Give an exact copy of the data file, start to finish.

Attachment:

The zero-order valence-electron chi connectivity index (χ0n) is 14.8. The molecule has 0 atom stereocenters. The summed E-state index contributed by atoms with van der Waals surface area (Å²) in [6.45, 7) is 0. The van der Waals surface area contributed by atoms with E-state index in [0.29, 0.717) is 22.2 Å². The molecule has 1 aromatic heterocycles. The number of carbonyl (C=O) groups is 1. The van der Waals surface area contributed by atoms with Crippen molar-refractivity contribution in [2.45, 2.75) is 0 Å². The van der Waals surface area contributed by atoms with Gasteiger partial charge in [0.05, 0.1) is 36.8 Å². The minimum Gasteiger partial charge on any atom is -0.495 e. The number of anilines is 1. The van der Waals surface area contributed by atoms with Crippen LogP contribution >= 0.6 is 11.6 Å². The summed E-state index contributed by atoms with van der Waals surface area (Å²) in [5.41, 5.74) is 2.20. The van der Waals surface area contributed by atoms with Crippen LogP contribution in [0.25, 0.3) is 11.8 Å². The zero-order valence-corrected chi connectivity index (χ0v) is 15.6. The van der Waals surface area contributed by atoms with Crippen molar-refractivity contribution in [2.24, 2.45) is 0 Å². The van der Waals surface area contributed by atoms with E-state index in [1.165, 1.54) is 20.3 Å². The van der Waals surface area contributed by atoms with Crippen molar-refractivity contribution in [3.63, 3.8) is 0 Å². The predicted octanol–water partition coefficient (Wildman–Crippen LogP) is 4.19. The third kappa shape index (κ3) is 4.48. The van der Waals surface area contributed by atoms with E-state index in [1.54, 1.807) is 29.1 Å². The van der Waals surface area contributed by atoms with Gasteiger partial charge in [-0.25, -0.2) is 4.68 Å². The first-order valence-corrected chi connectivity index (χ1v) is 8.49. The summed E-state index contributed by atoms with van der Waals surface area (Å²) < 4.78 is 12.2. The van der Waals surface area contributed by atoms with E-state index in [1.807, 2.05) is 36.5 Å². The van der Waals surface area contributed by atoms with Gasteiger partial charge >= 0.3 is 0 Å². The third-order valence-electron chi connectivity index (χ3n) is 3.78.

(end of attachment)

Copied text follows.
The zero-order valence-electron chi connectivity index (χ0n) is 14.8. The molecule has 0 atom stereocenters. The summed E-state index contributed by atoms with van der Waals surface area (Å²) in [6.45, 7) is 0. The van der Waals surface area contributed by atoms with E-state index in [0.29, 0.717) is 22.2 Å². The molecule has 1 aromatic heterocycles. The number of carbonyl (C=O) groups is 1. The van der Waals surface area contributed by atoms with Crippen molar-refractivity contribution in [2.45, 2.75) is 0 Å². The van der Waals surface area contributed by atoms with Gasteiger partial charge in [0.05, 0.1) is 36.8 Å². The minimum Gasteiger partial charge on any atom is -0.495 e. The number of anilines is 1. The van der Waals surface area contributed by atoms with Crippen LogP contribution >= 0.6 is 11.6 Å². The summed E-state index contributed by atoms with van der Waals surface area (Å²) in [5.41, 5.74) is 2.20. The van der Waals surface area contributed by atoms with Crippen LogP contribution in [0.25, 0.3) is 11.8 Å². The zero-order valence-corrected chi connectivity index (χ0v) is 15.6. The van der Waals surface area contributed by atoms with Crippen molar-refractivity contribution in [2.24, 2.45) is 0 Å². The van der Waals surface area contributed by atoms with E-state index in [1.165, 1.54) is 20.3 Å². The van der Waals surface area contributed by atoms with Crippen molar-refractivity contribution in [3.63, 3.8) is 0 Å². The predicted octanol–water partition coefficient (Wildman–Crippen LogP) is 4.19. The third kappa shape index (κ3) is 4.48. The van der Waals surface area contributed by atoms with E-state index in [1.54, 1.807) is 29.1 Å². The van der Waals surface area contributed by atoms with Gasteiger partial charge in [-0.25, -0.2) is 4.68 Å². The first-order valence-corrected chi connectivity index (χ1v) is 8.49. The summed E-state index contributed by atoms with van der Waals surface area (Å²) < 4.78 is 12.2. The van der Waals surface area contributed by atoms with E-state index in [1.807, 2.05) is 36.5 Å². The van der Waals surface area contributed by atoms with Gasteiger partial charge >= 0.3 is 0 Å². The third-order valence-electron chi connectivity index (χ3n) is 3.78.